The lunch begins. The guest of honour is Nonso, which is the narrator’s mother’s assistant. The two take over the conversation, filling the table with talk of banks, mergers, accounts and corruption. They seem more outraged at people being caught than what they did, though they are quite incredulous at how blatant things have become.
“I remember you told me about it then. Shameless old man. How on earth did he think he would get ten million without collateral?”
“See me see trouble o. You should have seen the way he stormed out of my office when I told him it wouldn’t be possible. Hmm..he almost barged into my door o on his way out as he was cursing in Arabic and swearing to make sure I lost my job. But you will be shocked my dear, he walked into BNB and walked out with the loan.”
“Ah BNB? Na their way now” Nonso let out a long discomforting laugh which Mother joined in.
We suspect, though the narrator perhaps isn’t aware enough of finance to help our suspicion, that her mother and Nonso may be involved in the shadier aspects of banking as well. At the very least, their job makes them work very close together, and their relationship is presented as being clearly more than just ordinary business.
Nonso’s wife didn’t ever utter a word. She just smiled or sometimes she made a sound in her throat. Mmesioma was busy picking out bones from the fish in her soup and lining them in irregular patterns on her side plate. She was lost in her own world. Father interjected once in a while but for most of the time it was Mother and Nonso talking and laughing. It felt uncomfortable sitting on that table. Though I was done, I couldn’t leave. Mother said it was wrong to leave the table before your elders. So I sat there looking from Nonso to Mother and wondering if Father didn’t feel uncomfortable too.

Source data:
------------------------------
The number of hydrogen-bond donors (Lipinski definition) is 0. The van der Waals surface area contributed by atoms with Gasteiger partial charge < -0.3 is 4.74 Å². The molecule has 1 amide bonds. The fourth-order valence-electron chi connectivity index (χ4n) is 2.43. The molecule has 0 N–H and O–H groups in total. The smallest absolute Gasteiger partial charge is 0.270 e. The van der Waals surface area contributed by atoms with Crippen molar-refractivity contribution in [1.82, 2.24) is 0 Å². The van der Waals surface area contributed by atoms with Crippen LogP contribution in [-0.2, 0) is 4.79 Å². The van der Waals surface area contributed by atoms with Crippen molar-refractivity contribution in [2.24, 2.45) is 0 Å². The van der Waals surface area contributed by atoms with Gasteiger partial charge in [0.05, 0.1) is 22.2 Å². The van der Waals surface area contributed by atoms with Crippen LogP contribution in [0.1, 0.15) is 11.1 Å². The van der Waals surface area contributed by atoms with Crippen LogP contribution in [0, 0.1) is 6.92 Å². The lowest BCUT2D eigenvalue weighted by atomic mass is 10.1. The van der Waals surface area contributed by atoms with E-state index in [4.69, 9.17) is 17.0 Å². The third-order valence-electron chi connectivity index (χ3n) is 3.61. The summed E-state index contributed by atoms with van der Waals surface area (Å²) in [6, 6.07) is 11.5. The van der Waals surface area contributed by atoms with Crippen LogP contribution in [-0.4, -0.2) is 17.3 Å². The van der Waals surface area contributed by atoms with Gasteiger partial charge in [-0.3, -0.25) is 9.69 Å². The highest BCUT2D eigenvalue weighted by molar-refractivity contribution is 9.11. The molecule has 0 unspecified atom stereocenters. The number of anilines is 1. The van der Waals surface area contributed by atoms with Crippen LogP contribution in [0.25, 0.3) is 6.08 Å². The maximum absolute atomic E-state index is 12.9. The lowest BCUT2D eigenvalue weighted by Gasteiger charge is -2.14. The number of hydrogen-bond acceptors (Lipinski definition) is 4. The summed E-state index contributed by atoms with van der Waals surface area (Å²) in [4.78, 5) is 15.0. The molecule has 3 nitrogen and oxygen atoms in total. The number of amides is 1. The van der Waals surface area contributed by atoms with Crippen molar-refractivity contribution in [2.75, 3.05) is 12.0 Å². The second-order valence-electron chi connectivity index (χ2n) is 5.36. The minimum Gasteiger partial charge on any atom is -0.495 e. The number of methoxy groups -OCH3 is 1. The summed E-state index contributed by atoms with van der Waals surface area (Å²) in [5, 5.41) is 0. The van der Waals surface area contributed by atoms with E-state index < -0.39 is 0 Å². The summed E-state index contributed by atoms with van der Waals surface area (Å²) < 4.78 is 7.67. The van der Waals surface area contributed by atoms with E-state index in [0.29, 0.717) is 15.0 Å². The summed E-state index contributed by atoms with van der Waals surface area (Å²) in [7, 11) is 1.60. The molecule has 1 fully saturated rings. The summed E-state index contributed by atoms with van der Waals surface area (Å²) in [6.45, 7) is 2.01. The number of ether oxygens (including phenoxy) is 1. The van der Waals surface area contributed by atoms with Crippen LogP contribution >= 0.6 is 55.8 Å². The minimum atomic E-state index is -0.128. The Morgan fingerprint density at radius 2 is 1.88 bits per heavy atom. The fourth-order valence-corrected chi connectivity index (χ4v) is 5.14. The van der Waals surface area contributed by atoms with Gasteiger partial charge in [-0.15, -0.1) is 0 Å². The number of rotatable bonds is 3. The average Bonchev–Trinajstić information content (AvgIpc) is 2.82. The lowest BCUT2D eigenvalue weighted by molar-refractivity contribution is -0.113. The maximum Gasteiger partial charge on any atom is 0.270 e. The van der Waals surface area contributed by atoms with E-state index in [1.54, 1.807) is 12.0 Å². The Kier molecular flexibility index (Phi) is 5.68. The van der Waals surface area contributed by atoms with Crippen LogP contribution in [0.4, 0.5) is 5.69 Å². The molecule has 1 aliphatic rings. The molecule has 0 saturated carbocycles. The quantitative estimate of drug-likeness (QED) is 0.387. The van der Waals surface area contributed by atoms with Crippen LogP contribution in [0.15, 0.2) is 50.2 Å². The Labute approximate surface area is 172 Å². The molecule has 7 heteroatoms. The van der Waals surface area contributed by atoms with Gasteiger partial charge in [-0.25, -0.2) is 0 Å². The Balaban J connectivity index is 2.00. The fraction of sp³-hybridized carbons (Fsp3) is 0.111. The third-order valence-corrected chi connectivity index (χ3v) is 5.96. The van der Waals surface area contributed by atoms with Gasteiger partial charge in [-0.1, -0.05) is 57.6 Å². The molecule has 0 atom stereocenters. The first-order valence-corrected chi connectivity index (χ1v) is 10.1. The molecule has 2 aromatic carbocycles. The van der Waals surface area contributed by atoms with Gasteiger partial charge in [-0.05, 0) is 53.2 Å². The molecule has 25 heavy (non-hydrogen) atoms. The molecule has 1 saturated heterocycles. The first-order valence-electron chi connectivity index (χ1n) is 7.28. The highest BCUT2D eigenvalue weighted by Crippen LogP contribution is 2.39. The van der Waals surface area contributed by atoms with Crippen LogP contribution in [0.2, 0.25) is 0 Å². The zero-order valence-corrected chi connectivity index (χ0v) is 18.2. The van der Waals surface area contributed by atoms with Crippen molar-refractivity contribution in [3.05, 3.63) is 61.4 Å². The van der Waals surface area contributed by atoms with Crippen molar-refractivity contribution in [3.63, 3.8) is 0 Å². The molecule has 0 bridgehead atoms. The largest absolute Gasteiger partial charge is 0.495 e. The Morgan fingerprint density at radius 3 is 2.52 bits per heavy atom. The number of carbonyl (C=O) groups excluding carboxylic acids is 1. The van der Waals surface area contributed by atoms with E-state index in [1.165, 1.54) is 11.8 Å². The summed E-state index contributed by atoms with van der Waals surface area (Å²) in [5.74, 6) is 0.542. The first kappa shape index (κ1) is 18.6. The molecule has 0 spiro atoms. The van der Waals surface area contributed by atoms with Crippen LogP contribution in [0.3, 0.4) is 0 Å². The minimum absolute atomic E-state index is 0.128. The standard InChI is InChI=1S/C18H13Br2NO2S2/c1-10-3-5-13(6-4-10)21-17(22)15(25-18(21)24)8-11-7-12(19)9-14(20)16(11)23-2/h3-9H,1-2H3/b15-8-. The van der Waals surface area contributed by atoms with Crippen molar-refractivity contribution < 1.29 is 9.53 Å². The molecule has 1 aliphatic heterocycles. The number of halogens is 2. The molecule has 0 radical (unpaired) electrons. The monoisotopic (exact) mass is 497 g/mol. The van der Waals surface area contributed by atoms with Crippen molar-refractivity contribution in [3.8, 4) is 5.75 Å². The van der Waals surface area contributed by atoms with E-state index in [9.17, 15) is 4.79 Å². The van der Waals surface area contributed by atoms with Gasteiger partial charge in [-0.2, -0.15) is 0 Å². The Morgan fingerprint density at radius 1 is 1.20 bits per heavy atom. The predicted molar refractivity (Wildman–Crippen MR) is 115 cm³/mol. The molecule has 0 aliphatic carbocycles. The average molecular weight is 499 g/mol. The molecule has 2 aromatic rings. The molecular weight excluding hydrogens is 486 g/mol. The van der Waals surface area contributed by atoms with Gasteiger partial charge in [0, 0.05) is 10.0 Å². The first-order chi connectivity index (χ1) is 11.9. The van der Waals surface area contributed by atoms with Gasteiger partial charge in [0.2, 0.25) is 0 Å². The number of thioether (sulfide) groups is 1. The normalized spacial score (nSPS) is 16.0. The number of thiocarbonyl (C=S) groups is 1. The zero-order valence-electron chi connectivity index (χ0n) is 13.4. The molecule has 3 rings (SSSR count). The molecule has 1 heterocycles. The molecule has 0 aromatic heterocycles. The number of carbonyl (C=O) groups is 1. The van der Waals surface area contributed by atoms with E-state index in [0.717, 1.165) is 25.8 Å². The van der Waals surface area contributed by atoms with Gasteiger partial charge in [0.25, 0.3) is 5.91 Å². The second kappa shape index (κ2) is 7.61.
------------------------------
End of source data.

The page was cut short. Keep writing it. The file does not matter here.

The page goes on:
The ending may not surprise, because the build-up has lasted for so long (the entirety of the story), but it works and slides in well with the rest of the piece. The ending functions as an epilogue of sorts, and in it the narrator is a young adult, and her perspective is coloured from her maturity. Ifedigbo handles both levels of perspective well, and special attention should be given to the way in which he, to my mind, captures the particular and peculiar manner in which a small girl concerned with prettiness and niceness perceives the crumbling of a marriage. The tension of the lunch is exhausting, and everyone bar her mother and Nonso seem paralysed from the oppressive weight of the sheer lack of consideration the two show for their respective families.
The Lunch on Good Friday is another fine story from Ifedigbo, and shows a very different side to his writing style than his other story I have reviewed, the much darker (and lighter, oddly), Death on Gimbiya Street. Certainly an author to keep an eye on.
The Lunch on Good Friday by Sylva Nze Ifedigbo is a short story published in The Maple Tree Literary Supplement, an online magazine which “is a new ‘triannual’ journal with 75% Canadian content.”
|Author||Sylva Nze Ifedigbo|
|Title||The Lunch on Good Friday|
|Publisher||The Maple Tree Literary Supplement – Issue 7|
Other works by Sylva Nze Ifedigbo under review:
—Death on Gimbiya Street
—The Hundredth Friend
Nzesylva’s Weblog – Author website
Please visit the Short Story Reviews page to see all of the available reviews.